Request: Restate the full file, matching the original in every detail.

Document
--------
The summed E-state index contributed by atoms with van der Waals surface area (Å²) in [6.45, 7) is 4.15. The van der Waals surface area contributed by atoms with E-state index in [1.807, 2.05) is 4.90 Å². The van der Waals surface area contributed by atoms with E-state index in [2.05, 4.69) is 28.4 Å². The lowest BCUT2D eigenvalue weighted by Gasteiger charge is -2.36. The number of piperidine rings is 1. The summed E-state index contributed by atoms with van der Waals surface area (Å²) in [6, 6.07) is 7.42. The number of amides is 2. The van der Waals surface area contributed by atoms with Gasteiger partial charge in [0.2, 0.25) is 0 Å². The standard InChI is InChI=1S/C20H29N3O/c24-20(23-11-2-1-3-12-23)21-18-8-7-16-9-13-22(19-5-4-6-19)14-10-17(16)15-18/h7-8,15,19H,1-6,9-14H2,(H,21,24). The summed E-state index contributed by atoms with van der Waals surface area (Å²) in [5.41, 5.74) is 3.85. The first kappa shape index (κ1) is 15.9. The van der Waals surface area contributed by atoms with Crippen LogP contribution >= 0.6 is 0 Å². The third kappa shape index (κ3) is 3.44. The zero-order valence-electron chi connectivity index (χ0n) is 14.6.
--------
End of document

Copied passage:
The summed E-state index contributed by atoms with van der Waals surface area (Å²) in [6.45, 7) is 4.15. The van der Waals surface area contributed by atoms with E-state index in [1.807, 2.05) is 4.90 Å². The van der Waals surface area contributed by atoms with E-state index in [2.05, 4.69) is 28.4 Å². The lowest BCUT2D eigenvalue weighted by Gasteiger charge is -2.36. The number of piperidine rings is 1. The summed E-state index contributed by atoms with van der Waals surface area (Å²) in [6, 6.07) is 7.42. The number of amides is 2. The van der Waals surface area contributed by atoms with Gasteiger partial charge in [0.2, 0.25) is 0 Å². The standard InChI is InChI=1S/C20H29N3O/c24-20(23-11-2-1-3-12-23)21-18-8-7-16-9-13-22(19-5-4-6-19)14-10-17(16)15-18/h7-8,15,19H,1-6,9-14H2,(H,21,24). The summed E-state index contributed by atoms with van der Waals surface area (Å²) in [5.41, 5.74) is 3.85. The first kappa shape index (κ1) is 15.9. The van der Waals surface area contributed by atoms with Crippen LogP contribution >= 0.6 is 0 Å². The third kappa shape index (κ3) is 3.44. The zero-order valence-electron chi connectivity index (χ0n) is 14.6.